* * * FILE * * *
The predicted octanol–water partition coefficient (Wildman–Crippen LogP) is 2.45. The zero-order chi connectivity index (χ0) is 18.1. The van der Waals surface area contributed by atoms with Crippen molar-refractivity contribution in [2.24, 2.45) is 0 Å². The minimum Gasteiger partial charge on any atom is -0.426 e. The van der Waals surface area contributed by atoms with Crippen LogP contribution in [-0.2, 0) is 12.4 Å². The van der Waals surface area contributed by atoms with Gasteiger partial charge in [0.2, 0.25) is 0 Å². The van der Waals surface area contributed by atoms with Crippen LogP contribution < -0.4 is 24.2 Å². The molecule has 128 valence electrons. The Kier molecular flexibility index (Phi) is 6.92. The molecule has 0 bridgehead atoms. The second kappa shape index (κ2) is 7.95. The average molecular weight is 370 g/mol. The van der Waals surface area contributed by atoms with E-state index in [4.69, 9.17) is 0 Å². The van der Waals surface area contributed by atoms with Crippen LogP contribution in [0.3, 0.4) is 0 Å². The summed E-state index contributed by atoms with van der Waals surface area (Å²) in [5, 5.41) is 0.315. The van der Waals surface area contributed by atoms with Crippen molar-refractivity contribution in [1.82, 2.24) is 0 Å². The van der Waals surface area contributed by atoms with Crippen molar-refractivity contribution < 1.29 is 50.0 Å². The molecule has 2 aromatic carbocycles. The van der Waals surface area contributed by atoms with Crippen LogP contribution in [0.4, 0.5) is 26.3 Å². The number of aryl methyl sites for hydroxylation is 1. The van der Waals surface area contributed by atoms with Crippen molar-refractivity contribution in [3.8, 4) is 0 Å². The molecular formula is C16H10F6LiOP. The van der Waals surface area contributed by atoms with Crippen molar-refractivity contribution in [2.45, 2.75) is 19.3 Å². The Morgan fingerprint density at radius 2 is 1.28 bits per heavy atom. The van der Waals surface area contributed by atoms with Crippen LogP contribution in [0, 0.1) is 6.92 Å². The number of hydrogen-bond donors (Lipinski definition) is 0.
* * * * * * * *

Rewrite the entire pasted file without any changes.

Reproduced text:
The predicted octanol–water partition coefficient (Wildman–Crippen LogP) is 2.45. The zero-order chi connectivity index (χ0) is 18.1. The van der Waals surface area contributed by atoms with Crippen molar-refractivity contribution in [2.24, 2.45) is 0 Å². The minimum Gasteiger partial charge on any atom is -0.426 e. The van der Waals surface area contributed by atoms with Crippen LogP contribution in [-0.2, 0) is 12.4 Å². The van der Waals surface area contributed by atoms with Gasteiger partial charge in [0.2, 0.25) is 0 Å². The van der Waals surface area contributed by atoms with Crippen LogP contribution < -0.4 is 24.2 Å². The molecule has 128 valence electrons. The Kier molecular flexibility index (Phi) is 6.92. The molecule has 0 bridgehead atoms. The second kappa shape index (κ2) is 7.95. The average molecular weight is 370 g/mol. The van der Waals surface area contributed by atoms with E-state index in [4.69, 9.17) is 0 Å². The van der Waals surface area contributed by atoms with Crippen LogP contribution in [0.3, 0.4) is 0 Å². The summed E-state index contributed by atoms with van der Waals surface area (Å²) in [5, 5.41) is 0.315. The van der Waals surface area contributed by atoms with Crippen molar-refractivity contribution in [1.82, 2.24) is 0 Å². The van der Waals surface area contributed by atoms with Crippen molar-refractivity contribution < 1.29 is 50.0 Å². The molecule has 2 aromatic carbocycles. The van der Waals surface area contributed by atoms with Crippen LogP contribution in [0.4, 0.5) is 26.3 Å². The number of aryl methyl sites for hydroxylation is 1. The van der Waals surface area contributed by atoms with Crippen molar-refractivity contribution in [3.8, 4) is 0 Å². The molecular formula is C16H10F6LiOP. The van der Waals surface area contributed by atoms with Crippen molar-refractivity contribution in [2.45, 2.75) is 19.3 Å². The Morgan fingerprint density at radius 2 is 1.28 bits per heavy atom. The van der Waals surface area contributed by atoms with Crippen LogP contribution in [0, 0.1) is 6.92 Å². The number of hydrogen-bond donors (Lipinski definition) is 0.